Okay so if you read my last post here, you'd know I'm a huge advocate for pilates. It's hugely beneficial in improving your core strength and stability. It's also great for flexibility and increasing your range of motion. One of my favourite things about pilates is that the more you get into it and the more advanced moves you're able to do, the more flexible you become. Many of the moves have subtleties to them that make it feel like you're building muscle AND stretching at the same time. Increasing your flexibility and range of motion isn't just beneficial to pilates - it's great for all forms of exercise and physical activity. Staying stretched and flexible decreases chances of injury and allows you to build and strengthen more obscure muscles. It also helps in the bedroom... As mentioned in my last post, strengthening your core and pelvic floor will drastically improve your sex life. But, so will increasing your flexibility. And that doesn't just go for women! Men...increasing your hip flexibility will go a LONG ways (pun somewhat intended). These moves are a bit more advanced and I advice working up to them to avoid injury. However, they are similar to traditional abdominal exercises and if you have good core strength (and preferably a spotter), proceed slowly.
1. Double Leg StretchLay flat on your back, hugging your knees to your chest. Curl up your head, neck and shoulders to engage your abs. Inhale and extend your arms & legs out to a 45 degree angle. Exhale and circle your arms to your sides and then hug your knees to your chest. That's 1 rep **If this is too much, keep your arms and legs pointed towards the ceiling at a 90 degree angle instead.
2. Single Straight Leg StretchExhale, life up your head, neck and shoulders to engage your abs. Extend both arms and legs straight towards the ceiling. With both hands, hold onto one ankle at either your ankle (very flexible), your calf (kinda flexible) or thigh (not super flexible) and give your leg a tiny double pulse towards your body, lowering your other leg as close to the ground as you can (to further engage your abs). Alternate and do the same with the other leg. That's 1 rep. **If this is too much, you can bend that "pull" leg and hug your knee into your chest**
3. Jack KnifeThis name is given to so many different exercises. In pilates laying on your back, arms at your sides and legs straight together. Keeping your arms right beside your body with your palms facing down and without creating momentum, raise your legs up to a 90-degree angle without bending them. Use your abs! Exhale as you lift your hips off of the mat (like a reverse crunch - but slowly) and roll your body over so that your feet are behind your head hovering above the floor. Make sure that your chest stays low and your neck remains elongated and your hips don't move out of alignment. **IF you can, touch your feet to the floor and hold for 3 seconds. If you feel strained, do NOT push yourself.** Inhale as you raise your legs back up into that reverse crunch and then exhale as you slowly lower your body back to the mat, vertebra by vertebra.Lengthen the neck and ensure that the head stays on the floor. That's 1 rep.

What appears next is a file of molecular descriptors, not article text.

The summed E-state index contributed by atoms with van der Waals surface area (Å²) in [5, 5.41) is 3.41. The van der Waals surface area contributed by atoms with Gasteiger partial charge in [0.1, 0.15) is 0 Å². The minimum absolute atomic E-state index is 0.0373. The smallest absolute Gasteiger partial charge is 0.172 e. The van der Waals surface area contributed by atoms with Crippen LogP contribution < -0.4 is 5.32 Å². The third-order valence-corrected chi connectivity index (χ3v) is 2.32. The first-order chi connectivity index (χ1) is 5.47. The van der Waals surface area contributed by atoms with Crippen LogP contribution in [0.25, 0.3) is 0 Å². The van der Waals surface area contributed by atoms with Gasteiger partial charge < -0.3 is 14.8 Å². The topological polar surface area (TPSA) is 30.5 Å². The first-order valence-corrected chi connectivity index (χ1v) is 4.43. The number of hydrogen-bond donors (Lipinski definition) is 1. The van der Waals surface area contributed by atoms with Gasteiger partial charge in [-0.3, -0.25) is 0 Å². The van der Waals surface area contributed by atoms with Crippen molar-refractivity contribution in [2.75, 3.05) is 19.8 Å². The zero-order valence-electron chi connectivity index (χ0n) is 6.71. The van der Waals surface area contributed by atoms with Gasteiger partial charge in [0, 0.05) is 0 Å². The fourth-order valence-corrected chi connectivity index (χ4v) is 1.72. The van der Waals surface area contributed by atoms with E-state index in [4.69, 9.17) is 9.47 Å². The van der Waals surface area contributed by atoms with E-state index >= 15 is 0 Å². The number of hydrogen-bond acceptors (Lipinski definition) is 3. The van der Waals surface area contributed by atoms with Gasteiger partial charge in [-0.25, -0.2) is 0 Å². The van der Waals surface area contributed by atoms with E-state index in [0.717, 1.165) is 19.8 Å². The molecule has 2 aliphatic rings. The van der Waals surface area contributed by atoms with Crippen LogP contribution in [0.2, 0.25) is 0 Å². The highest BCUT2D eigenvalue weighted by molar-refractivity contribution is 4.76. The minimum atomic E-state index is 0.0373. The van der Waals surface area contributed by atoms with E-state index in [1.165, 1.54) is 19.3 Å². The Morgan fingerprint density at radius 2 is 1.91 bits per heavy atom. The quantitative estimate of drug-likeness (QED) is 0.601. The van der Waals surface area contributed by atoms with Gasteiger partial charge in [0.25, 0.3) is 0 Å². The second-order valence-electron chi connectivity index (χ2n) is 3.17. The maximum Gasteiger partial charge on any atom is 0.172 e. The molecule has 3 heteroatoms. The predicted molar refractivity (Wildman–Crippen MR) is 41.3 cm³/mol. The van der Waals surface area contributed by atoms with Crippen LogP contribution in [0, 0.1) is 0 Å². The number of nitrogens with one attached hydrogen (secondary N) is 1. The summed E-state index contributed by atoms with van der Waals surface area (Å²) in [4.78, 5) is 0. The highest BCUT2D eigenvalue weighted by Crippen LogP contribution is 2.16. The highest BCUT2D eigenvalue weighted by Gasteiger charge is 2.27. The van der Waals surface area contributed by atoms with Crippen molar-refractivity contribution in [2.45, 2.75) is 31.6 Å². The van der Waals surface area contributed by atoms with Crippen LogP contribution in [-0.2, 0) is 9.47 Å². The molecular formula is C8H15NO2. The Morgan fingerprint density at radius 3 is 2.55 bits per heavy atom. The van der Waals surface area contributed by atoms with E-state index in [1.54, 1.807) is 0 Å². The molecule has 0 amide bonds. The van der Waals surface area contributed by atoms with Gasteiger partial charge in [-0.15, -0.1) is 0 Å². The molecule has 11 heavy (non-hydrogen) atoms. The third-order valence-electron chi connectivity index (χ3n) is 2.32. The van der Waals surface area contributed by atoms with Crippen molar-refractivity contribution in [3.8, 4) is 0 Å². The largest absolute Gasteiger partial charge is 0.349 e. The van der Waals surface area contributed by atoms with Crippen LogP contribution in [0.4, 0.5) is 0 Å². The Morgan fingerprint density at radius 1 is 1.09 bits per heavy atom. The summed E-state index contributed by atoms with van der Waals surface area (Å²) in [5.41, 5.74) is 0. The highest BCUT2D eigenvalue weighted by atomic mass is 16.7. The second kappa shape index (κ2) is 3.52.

4. Control BalanceIf you can fully complete the jack knife (placing your feet on the ground behind your head) you can move into control balance. This is where you bring your arms up by your head & send a single leg straight up from that position. You will then slowly bring the other leg up to meet it, pause, and then alternate - letting the other leg drop down to the floor behind your head. That's 1 rep. *Note: If you need more stability, keep your arms down by your sides instead of up by your head* When working with this move (especially if you have access to a pilates class or equipment), the goal is to work up to the Balance Control Dismount One thing I love about pilates is that when you notice your strength improving, it comes with a type of fluidity. Almost dance like. You can move your body and control your muscles in all these intricate ways . Some of my favourite moves require equipment, like those performed on the cadilac. Obviously most (if not all) people can't fit one of these in their homes, but it's interesting to watch and if you ever get the chance to work on one, it's a lot of fun. What the cadilac moves have in common with the four described above is an actual GOAL. Instead of being about to complete X amount of reps, the goal is to be able to do these exercises at the highest intensity level AND correctly. Personally for me, I feel super motivated when I can see my body achieve something it couldn't two weeks or a month ago. The first time I could do a controlled jack knife and get both my legs onto the ground, I SAW a change in myself. I know that lots of people get that way when they're able to complete more reps than before or lift more weight - but this is just something I personally prefer and maybe a new goal you can set for yourself.
I've used the elements above + the moves in this post here for a flexibility pilates routine. Or use them in your existing workouts for a bit of variation.
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